Estrogen agonists: selective estrogen receptor modulators (SERMs) (bazedoxifene, raloxifene).
The authors focused on effectiveness and harms of active drugs compared with placebo or bisphosphonates.
Major Changes From 2017 Guidelines, Some Questions
“Though there are many nuanced changes in this [2023 guideline] version, perhaps the major change is the explicit hierarchy of pharmacologic recommendations: bisphosphonates first,” then denosumab,” Thomas G. Cooney, MD, senior author of the clinical guideline explained to Medscape Medical News in an email.
“Bisphosphonates had the most favorable balance among benefits, harms, patient values and preferences, and cost among the examined drugs in postmenopausal females with primary osteoporosis,” Cooney, professor of medicine, Oregon Health & Science University, Portland, noted, as is stated in the guideline.
“Denosumab also had a favorable long-term net benefit, but bisphosphonates are much cheaper than other pharmacologic treatments and available in generic formulations,” the document states.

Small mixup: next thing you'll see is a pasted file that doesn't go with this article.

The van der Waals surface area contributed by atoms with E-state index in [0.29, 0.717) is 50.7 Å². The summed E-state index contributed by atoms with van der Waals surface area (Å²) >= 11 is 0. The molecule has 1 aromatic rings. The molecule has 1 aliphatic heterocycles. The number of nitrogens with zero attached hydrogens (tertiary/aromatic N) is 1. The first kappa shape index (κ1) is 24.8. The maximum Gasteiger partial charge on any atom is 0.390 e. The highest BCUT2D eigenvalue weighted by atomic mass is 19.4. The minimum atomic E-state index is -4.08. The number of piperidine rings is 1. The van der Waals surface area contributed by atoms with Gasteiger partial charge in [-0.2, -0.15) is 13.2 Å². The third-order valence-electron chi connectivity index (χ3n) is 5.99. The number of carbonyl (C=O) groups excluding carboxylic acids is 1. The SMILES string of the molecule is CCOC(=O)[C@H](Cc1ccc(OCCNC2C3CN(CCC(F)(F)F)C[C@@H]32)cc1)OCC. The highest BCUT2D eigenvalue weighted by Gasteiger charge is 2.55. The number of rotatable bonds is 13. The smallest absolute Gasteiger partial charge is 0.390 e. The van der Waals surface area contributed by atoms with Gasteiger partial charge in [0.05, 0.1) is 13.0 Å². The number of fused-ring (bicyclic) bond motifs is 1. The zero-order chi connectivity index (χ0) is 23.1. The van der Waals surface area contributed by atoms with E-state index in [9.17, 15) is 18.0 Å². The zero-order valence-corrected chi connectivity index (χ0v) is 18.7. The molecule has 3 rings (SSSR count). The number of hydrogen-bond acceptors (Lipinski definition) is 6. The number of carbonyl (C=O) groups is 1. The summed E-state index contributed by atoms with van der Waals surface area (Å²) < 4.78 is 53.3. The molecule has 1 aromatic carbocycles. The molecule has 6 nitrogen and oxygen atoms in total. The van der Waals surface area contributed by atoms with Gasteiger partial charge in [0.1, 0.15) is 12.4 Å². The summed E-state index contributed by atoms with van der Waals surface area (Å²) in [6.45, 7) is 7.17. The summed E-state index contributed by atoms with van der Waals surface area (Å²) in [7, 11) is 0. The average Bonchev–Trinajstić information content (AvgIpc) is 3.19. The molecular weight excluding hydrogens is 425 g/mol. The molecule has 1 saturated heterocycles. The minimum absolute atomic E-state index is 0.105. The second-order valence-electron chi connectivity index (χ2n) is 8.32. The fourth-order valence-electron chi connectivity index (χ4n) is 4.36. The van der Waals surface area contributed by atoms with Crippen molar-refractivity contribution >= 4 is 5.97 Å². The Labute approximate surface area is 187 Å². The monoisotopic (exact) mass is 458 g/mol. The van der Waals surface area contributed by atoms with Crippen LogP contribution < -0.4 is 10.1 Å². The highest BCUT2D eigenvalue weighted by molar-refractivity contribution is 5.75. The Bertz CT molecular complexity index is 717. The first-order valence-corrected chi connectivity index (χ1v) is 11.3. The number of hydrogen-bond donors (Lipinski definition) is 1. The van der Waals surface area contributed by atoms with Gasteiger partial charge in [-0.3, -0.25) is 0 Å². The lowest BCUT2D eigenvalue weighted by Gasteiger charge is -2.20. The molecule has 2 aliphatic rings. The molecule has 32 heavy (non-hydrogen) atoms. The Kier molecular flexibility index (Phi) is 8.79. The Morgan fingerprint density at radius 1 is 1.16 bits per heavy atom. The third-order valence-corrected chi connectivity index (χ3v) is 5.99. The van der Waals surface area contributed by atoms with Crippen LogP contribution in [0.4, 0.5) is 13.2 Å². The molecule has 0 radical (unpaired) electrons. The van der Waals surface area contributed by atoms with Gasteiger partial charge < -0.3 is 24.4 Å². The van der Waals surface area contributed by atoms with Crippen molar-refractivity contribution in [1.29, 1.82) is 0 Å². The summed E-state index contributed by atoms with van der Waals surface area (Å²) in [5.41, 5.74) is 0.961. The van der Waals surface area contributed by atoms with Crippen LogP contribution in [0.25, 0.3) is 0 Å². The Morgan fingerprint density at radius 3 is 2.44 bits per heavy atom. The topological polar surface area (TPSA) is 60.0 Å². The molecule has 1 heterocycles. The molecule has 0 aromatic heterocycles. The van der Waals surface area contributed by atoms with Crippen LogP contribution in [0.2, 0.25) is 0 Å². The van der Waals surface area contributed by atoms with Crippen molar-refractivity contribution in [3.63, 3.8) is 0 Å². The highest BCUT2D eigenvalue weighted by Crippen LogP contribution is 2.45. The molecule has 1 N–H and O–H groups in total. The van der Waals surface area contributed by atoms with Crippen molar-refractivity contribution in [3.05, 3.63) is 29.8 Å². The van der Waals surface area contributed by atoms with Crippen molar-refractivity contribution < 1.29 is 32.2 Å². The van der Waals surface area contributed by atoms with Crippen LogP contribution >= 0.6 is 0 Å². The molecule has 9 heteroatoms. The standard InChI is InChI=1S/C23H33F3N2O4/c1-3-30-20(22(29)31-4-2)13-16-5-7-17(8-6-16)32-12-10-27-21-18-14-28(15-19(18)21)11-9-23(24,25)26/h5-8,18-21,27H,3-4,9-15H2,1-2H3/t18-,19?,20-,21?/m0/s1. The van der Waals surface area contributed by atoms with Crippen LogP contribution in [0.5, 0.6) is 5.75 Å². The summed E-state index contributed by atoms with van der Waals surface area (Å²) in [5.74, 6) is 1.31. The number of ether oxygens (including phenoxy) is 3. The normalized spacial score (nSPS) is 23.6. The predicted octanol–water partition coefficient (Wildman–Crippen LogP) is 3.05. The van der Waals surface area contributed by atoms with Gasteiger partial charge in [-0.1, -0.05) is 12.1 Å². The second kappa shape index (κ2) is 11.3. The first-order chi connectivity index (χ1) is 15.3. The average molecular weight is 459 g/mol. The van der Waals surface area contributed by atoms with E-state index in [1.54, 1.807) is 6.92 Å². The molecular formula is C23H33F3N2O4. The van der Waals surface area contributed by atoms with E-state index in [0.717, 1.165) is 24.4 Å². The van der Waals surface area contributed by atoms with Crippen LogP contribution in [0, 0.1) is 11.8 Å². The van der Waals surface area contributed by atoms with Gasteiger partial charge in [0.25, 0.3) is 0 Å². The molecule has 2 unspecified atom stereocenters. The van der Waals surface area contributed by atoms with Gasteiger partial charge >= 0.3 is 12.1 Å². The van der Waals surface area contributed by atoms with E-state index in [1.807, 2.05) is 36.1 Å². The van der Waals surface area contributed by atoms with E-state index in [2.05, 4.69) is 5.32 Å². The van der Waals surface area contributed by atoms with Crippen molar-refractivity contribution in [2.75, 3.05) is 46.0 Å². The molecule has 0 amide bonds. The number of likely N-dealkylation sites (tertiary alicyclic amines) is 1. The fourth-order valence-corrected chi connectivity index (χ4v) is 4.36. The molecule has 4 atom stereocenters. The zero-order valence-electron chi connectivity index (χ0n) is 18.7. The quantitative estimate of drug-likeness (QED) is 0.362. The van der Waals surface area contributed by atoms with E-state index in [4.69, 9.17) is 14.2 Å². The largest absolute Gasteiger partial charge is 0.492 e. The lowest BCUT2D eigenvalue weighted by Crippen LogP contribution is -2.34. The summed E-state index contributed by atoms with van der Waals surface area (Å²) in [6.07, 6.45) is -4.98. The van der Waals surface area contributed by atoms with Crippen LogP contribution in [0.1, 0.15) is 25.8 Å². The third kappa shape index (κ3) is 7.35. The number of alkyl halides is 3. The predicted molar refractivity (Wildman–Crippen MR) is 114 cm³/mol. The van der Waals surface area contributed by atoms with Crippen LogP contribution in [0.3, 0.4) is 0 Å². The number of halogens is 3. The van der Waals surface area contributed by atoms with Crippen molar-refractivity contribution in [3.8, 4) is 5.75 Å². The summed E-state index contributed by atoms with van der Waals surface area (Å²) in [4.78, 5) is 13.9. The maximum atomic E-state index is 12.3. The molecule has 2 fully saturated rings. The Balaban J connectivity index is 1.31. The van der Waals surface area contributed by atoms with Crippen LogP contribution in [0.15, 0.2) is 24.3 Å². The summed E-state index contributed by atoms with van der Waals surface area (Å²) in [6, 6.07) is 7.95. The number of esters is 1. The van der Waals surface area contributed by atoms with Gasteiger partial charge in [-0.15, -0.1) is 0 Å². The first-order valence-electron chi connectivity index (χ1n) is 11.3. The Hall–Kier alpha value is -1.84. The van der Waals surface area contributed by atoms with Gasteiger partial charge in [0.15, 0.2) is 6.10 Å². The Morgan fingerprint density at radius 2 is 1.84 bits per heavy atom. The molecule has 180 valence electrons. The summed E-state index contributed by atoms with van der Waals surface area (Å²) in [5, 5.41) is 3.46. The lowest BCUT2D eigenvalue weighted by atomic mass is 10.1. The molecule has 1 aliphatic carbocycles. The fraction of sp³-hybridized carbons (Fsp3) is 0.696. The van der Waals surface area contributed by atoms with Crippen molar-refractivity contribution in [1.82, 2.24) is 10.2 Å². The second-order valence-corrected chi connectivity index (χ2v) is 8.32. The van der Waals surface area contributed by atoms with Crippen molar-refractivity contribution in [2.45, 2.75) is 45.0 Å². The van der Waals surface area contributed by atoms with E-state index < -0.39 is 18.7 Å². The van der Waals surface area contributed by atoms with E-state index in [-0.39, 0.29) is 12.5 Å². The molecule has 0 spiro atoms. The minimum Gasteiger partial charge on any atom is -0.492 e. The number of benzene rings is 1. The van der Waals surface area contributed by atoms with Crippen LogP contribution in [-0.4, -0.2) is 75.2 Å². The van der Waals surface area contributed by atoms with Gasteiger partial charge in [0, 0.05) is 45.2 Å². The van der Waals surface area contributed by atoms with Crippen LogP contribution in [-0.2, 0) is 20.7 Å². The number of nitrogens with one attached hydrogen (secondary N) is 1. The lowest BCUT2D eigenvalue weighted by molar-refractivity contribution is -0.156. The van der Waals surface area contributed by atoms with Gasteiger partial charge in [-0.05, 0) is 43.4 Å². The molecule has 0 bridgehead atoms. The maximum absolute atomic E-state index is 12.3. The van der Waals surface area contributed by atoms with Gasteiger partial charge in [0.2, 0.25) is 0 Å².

The new guideline suggests use of denosumab as second-line pharmacotherapy in adults who have contraindications to or experience adverse effects with bisphosphonates.
The choice among bisphosphonates (alendronate, risedronate, zoledronic acid) would be based on a patient-centered discussion between physician and patient, addressing costs (often related to insurance), delivery-mode preferences (oral versus intravenous), and “values,” which includes the patient’s priorities, concerns, and expectations regarding their healthcare, Cooney explained.